Facts on Hollyhocks
image by Mini hollyhock flowers, naturlovr:morguefile.com
Hollyhocks, or Althea rosea, are delicate flowers that blossom flower in mid-summer season. The plant, which has about 60 species, are native to Asia and can be biennial or tender perennials.
Flower spikes emerge from May to October and can be 5 to 9 feet tall. The flowers are usually shades of white, violet or pink. The plant grows best in full sun.
The word "hollyhock" comes from "alkaia," the Greek word for mallow. "Holly" may be the word "holy" corrupted.
A hollyhock is the Tokugawa family's seal in Japan. It is a symbol to the era that the Tokugawa family ruled Japan.
Thomas Jefferson once bred a variety of hollyhock that was dark red. It was cultivated at Monticello in his flowerbeds.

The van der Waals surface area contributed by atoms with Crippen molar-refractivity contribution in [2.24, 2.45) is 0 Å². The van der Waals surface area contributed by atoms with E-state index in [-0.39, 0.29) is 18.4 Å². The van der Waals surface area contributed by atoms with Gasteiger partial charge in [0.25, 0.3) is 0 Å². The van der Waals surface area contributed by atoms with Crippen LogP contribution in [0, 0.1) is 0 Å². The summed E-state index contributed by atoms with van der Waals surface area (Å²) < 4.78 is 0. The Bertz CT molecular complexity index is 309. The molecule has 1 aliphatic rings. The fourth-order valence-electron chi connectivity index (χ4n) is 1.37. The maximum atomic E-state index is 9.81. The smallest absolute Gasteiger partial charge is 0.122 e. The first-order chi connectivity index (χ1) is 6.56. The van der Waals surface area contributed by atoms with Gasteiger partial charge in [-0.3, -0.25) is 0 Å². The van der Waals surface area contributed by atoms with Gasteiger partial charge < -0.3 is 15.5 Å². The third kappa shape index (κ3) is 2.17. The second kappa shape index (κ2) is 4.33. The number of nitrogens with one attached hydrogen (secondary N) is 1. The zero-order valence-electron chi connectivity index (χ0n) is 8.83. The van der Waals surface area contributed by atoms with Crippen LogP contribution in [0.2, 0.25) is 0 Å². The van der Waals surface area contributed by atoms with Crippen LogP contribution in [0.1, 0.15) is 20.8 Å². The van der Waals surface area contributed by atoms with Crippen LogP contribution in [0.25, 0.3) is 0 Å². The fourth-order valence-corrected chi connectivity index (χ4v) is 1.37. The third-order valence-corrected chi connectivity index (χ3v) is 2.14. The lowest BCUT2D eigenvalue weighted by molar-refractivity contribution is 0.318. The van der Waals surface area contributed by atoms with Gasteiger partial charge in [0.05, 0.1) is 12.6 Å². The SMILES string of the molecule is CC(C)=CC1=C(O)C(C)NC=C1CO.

Hollyhocks were found in the grave of a Neanderthal man from more than 50,000 years ago. Tudors used hollyhock dried roots for additions to their wine to stave off blood clots and miscarriages. The Chinese used it in many of their recipes.
Hazel buds, wild thyme, marigolds, and hollyhocks were a recipe from 1660 AD that supposedly enabled anyone who ate it see fairies. Hollyhock dolls were made for children as well. A lotion can be made from flowers to heal sunburn and dry skin. Infusions from the flowers were used for bladder and lung disease.
- Central Park.com
- English Cottage Garden Nursery
Hollyhocks, Althea rosea, biennial plants
About this Author
T.M. Samuels has been a freelance writer since 1993. She has published works in "Arthritis Today," "Alabama Living" and "Mature Years," and is the author of a gardening book. Samuels studied pre-medicine at Berry College.
Mini hollyhock flowers, naturlovr:morguefile.com